Today, 8 March, is International Women’s Day – a day for celebrating the achievement of women while calling for greater equality in societies across the globe.
In music, while the likes of Fanny Mendelssohn, Clara Schumann and Ethel Smyth are regarded as having made some impact on composition, their names are among only a handful that crop up in the history books under the 'female composer' heading.
That's not to say that there haven't been numerous other important women in music. Composers such as Hildegard von Bingen and Louise Farrenc were revered in their day. And much more recently, 2014 saw the historic appointment of Judith Weir as the first female Master of the Queen's music and the inclusion of Anna Meredith's Connect It in the repertoire list for BBC's 'Ten Pieces'.
By way of celebration, here we celebrate nine women who are writing brilliant music today…
1. Cheryl Frances-Hoad
In 1996, Essex born Cheryl Frances-Hoad (pictured above) won the BBC Best Young Composer Competition at the age of 15. Her success has continued and in 2010 she became the first young composer to win two BASCA British Composer Awards in the same year. Her recent commission for Chamber Music 2000, entitled Five Rackets for Trio Relay, has been met with critical acclaim, with performances described as ‘fresh and funny’. A prolific chamber composer, Hoad's works have premiered in some of the world's top chamber venues including Wigmore Hall and the Purcell Room.
2. Dobrinka Tabakova
Originally from Bulgaria, Dobrinka Tabakova studied Composition at Guildhall School of Music and Drama in London. In 2014, she collaborated with filmmaker Ruth Paxton to create Pulse, a work commissioned by the Royal Philharmonic Society combining film and music in an innovative way. Her album String Paths was nominated for a Grammy award and features a work for viola, harpsichord and strings, titled Suite in Old Style. The piece has a dreamlike quality and conjures up a rustic folk dance, demonstrating how Tabakova’s music combines both eastern and western European styles.
3. Charlotte Bray
After studying at the Birmingham Conservatoire and the Royal College of Music, Charlotte Bray has gone on to compose for some of the country’s top ensembles including the London Symphony Orchestra. In 2012, she was commissioned by the BBC Proms to compose an orchestral work, entitled At the Speed of Stillness. Inspired by the music of Benjamin Britten, she describes the piece as having ‘energy and endless movement’.
4. Meredith Monk
Meredith Monk is known as a pioneer for ‘extended vocal techniques’. She has been awarded an honorary Doctorate from the Juilliard (among others) and has been named the Richard and Barbara Debs Composer’s Chair at Carnegie Hall. Her basic style has remained virtually unchanged and can be heard in works such as Songs for Ascension. Monk’s music combines old and new styles and is characterised by the use of modal harmonies and wordless vocal writing.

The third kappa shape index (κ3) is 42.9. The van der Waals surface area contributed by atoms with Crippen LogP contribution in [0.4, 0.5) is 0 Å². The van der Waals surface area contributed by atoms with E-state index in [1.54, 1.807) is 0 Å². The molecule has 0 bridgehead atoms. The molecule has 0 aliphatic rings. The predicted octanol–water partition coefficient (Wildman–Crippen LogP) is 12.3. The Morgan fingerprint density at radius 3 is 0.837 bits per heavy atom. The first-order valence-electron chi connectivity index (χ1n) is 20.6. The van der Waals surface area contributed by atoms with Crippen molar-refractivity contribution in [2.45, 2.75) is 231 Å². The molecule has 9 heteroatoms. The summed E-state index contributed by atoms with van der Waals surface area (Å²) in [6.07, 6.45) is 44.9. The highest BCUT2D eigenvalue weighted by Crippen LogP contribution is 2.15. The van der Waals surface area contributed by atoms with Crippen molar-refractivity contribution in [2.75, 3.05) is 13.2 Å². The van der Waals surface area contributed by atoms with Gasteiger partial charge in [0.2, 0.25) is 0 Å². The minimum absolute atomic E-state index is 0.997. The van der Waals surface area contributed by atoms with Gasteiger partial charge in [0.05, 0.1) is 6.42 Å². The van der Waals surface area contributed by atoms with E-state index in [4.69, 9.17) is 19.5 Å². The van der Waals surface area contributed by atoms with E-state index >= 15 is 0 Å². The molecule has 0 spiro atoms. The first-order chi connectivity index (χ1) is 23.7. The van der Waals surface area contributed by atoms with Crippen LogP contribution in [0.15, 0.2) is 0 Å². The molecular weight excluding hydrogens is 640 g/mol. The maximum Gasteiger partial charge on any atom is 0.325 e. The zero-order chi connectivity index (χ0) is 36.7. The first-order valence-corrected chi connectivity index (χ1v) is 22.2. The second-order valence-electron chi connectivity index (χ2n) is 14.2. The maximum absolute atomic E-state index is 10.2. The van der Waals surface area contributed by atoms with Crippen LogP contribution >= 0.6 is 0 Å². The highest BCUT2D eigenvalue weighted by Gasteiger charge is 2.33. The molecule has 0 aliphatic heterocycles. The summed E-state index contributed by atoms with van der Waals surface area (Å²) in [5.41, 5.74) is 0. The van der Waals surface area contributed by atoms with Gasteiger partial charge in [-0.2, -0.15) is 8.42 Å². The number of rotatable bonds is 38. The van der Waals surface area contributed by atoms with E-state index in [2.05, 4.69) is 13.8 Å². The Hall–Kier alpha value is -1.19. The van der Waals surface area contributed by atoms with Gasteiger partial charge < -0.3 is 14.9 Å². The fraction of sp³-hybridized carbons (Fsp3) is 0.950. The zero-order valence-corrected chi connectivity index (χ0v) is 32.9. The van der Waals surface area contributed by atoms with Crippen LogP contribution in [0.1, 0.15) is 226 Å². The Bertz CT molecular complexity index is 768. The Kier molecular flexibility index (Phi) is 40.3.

5. Anna Clyne
Having earned her masters from the Manhattan School of Music, British composer Anna Clyne currently resides as the Mead composer in residence at Chicago Symphony. She has gone on to compose works for the London Sinfonietta and Carnegie Hall to name but a few. A recent BBC Radio 3 commission, entitled Masquerade, was premiered at the Last Night of the Proms in 2013.
6. Joan Tower
Over the past 50 years, Joan Tower has made a lasting impact on music in the USA as not only a composer but also a performer, educator and conductor. Her works have gained incredible success, with her 2008 album Made in America receiving 3 Grammy awards. Her composition Fanfare for the Uncommon Woman is something of a response to Copland’s Fanfare for the Common Man. Tower’s Fanfare boasts a terrific rhythmic energy coupled with crisp articulation.
7. Kerry Andrew
Thousands of schoolchildren will soon become familiar with Kerry Andrew’s No Place Like, as it has been included as one of the works in the BBC’s latest Ten Pieces scheme. Being commissioned to write the a cappella work for Ten Pieces is just the latest feather in the cap of the 38-year-old British composer who, in 2014, won two British Composer Awards for her works Woodwose: A Community Chamber Opera and Dart’s Love. Last year, her who we are was sung by the massed forces of the National Youth Choirs of Great Britain at the Royal Albert Hall (see below).
8. Hannah Kendall
At the age of 32, Hannah Kendall (below) already holds the rare distinction of having been a subject of BBC Radio 3’s flagship Composer of the Week programme. The London-born composer’s most substantial works to date include the one-man chamber opera The Knife of Dawn, which was premiered by baritone Eric Greene at The Roundhouse last October, and The Unreturning for tenor and mixed ensemble (listen here). Other notable premieres, meanwhile, include that of the orchestral work Shard, which was performed by the Bournemouth Symphony Orchestra at the Cheltenham Music Festival in 2012.
9. Judith Bingham
A fine mezzo-soprano and former member of the BBC Singers, Judith Bingham has put her intimate knowledge of all things vocal to good use in becoming one of today’s most important choral composers. Born in Nottingham in 1952, Bingham started composing at an early age and by her 20s had already racked up commissions by performers as prestigious as the King’s Singers and tenor Peter Pears. There is, though, considerably more to her portfolio than just vocal music, and her four British Composer Awards to date have included one for her Fantasia for violin. As well as the BBC Singers, performers such as the Choir of Wells Cathedral and organist Stephen Farr have also recorded discs of her music.